Talking to your Health Care Provider about Diagnosis

Should you talk to your healthcare provider about osteoporosis diagnosis?

Bone health is a lifelong commitment. Everyone should talk to his or her health care provider about bone health. Risk assessment is the first step in taking an active role in the prevention, diagnosis, and treatment of osteoporosis. To find out about your personal risk for osteoporosis, you can use the NYSOPEP Osteoporosis Risk Assessment tool that is right for you. (Risk Assessment for Premenopausal Women, Risk Assessment for Postmenopausal Women, Risk Assessment for Men)

Who diagnoses osteoporosis?

It is important that you choose a health care provider who is knowledgeable about the diagnosis and management of osteoporosis. An “osteoporosis specialist” is typically an endocrinologist or a rheumatologist, though there are many types of health care providers who can diagnose and treat osteoporosis. Some of these include: primary care providers, geriatricians, gynecologists, physiatrists and internists. To take an active role in managing osteoporosis, make an appointment with your health care provider to discuss your risk factors for osteoporosis and when it is the right time to get a bone mineral density test (BMD test)

How will your health care provider diagnose osteoporosis?

A comprehensive assessment to make the diagnosis for osteoporosis includes many steps, such as a physical exam, personal and family medical history, lab tests, standardized yearly height measurements, calcium & vitamin D assessment, and a bone mineral density (BMD) test when indicated.

It is important to be prepared for your visit to your health care provider. Asking the right questions will empower you to make informed decisions about your bone health. Here are a few questions to ask:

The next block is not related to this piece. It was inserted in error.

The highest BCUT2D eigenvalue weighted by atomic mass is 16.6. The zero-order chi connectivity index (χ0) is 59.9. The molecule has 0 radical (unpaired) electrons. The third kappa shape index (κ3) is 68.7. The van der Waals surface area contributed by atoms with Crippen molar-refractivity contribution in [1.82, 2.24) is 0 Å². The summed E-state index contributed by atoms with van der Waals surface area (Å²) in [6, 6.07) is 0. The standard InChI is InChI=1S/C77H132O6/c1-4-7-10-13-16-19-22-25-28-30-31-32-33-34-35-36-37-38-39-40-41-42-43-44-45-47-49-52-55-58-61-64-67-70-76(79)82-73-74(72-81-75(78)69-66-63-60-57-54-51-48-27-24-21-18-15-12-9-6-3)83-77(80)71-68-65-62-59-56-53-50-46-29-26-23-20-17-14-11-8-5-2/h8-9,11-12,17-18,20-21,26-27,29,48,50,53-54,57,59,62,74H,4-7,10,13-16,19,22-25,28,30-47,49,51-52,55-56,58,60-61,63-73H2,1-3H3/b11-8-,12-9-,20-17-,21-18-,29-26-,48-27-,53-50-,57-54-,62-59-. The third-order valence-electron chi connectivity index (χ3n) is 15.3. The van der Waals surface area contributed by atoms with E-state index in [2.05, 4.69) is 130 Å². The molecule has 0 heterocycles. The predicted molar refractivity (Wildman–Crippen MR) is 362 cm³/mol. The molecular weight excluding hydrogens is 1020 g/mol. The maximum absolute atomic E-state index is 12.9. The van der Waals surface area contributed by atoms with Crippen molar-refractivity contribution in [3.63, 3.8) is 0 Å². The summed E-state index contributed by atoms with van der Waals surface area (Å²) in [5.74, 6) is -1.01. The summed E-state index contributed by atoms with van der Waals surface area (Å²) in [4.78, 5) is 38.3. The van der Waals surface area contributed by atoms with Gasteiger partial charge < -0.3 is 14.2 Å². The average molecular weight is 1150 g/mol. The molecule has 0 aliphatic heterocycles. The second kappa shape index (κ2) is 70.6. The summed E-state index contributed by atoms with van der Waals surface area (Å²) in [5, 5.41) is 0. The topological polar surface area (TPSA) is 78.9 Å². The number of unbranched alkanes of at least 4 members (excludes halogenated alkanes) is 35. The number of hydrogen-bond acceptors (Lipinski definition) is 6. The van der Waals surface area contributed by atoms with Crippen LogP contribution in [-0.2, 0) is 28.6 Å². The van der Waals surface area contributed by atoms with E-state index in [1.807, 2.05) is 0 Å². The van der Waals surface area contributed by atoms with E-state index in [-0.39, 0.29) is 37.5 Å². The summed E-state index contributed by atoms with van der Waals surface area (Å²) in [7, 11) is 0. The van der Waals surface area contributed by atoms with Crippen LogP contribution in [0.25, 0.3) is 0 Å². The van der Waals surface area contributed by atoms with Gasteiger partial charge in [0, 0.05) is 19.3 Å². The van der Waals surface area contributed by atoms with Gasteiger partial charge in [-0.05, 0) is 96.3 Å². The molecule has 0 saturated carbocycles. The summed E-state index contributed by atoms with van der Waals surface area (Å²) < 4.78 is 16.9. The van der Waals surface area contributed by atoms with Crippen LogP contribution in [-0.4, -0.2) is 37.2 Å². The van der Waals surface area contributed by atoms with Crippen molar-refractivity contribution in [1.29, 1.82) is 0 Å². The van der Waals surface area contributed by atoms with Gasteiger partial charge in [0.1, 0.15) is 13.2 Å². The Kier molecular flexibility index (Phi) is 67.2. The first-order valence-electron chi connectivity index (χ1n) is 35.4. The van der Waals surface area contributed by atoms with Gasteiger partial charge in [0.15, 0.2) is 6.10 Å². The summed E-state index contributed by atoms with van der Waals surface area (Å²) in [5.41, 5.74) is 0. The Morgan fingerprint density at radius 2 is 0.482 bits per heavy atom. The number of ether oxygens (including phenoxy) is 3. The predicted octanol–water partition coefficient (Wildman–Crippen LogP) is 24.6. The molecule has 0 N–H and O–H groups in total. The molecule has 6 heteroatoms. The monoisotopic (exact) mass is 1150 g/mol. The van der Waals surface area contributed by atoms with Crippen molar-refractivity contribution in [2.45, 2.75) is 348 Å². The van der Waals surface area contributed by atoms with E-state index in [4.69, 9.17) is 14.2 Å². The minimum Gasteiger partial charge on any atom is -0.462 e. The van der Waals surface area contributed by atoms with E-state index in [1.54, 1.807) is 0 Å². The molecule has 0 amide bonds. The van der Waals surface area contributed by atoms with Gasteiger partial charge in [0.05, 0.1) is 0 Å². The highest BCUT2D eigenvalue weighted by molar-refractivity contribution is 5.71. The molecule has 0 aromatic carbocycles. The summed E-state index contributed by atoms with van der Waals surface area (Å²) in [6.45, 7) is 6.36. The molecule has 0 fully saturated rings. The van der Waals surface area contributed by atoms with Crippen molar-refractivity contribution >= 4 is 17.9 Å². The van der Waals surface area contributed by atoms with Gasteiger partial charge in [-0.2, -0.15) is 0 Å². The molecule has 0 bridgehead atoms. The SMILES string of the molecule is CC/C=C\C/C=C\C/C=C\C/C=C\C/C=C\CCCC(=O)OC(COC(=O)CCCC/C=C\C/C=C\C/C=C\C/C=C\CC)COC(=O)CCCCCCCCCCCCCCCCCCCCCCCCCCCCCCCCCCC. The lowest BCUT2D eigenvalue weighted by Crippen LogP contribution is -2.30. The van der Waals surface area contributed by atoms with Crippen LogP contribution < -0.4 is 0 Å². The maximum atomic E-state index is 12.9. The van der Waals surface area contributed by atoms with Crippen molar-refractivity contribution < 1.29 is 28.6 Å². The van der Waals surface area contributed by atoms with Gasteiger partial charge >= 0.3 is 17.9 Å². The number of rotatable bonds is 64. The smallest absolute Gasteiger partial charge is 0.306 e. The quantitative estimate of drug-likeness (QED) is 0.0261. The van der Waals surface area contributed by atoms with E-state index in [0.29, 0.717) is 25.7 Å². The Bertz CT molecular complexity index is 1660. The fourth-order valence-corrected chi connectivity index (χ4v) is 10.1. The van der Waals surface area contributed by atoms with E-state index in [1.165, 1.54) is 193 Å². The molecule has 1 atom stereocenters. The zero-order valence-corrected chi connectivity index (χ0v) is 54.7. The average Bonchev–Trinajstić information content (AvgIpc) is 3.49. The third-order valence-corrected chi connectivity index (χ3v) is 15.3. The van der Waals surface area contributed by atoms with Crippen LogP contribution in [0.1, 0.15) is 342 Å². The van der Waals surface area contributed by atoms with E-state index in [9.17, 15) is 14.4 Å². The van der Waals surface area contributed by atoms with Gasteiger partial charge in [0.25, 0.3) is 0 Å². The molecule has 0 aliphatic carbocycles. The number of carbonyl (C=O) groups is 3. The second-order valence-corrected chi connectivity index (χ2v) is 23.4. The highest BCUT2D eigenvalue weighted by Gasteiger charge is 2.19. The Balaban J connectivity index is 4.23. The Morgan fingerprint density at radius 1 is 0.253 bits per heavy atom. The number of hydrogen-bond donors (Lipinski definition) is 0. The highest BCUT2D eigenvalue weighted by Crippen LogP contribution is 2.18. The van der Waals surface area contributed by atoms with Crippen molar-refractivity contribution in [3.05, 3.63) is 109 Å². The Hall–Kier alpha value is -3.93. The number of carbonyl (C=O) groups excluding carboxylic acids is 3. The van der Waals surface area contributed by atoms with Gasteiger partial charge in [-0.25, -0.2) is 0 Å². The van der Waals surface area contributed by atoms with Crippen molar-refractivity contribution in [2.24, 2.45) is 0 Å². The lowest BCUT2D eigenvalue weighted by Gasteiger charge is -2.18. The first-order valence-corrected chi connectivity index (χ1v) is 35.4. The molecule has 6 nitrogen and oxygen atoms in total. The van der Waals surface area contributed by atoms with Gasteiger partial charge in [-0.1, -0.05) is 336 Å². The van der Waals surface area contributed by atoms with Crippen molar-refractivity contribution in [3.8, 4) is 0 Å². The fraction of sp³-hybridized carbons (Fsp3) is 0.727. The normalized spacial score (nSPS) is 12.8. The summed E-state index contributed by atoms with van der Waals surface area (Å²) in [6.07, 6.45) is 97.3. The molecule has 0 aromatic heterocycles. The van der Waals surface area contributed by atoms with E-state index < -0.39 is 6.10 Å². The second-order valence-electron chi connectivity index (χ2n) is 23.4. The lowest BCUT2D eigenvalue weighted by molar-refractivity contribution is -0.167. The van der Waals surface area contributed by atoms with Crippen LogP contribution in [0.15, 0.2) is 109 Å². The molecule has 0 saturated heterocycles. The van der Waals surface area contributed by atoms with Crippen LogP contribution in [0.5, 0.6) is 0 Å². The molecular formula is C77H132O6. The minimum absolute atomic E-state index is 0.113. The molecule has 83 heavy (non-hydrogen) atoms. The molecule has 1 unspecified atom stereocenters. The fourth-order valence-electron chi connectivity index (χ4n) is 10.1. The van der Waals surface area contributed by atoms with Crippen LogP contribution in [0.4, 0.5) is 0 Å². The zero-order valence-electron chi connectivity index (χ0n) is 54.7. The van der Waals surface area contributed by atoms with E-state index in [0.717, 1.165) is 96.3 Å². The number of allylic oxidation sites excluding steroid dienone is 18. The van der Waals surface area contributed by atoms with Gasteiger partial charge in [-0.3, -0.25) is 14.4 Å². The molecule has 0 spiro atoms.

• What is my personal risk for osteoporosis?
  • When is the right time for me to get a BMD test?
  • Is the BMD test covered by insurance?
  • Is a BMD test painful?
  • How do I prepare for a BMD test?
  • How will I understand my test results?
  • How often will I have to go for a BMD test?

Preparing for a telemedicine appointment:

Covid-19 has made a temporary shift towards virtual medical consults. Here is what to do before a telemedicine appointment-

Scheduling your appointment: Besides paying attention to the time and date, it is important to keep in mind that your healthcare provider could be in a different time zone. So plan accordingly.

Demographics & medical records: Be sure to provide the most current insurance and contact information. You must fax, mail or email your medical history related records and list of your medications. Enquire if you need to fill out any forms in advance related to medical/surgical history.

Technology: If your visit is by telephone, make sure your mobile phone is charged. Take the call in an area where the signal is strong. If your visit is by video, determine which device you will use (smartphone, computer, tablet etc.) and test them beforehand for correct microphone and camera settings.

During the visit: Make a list of your questions and concerns beforehand, so you can discuss them with your doctor during the visit. A family member can be present with you during a virtual visit, just like an in-person appointment. Make sure to note down your follow up plan as directed by your specialist.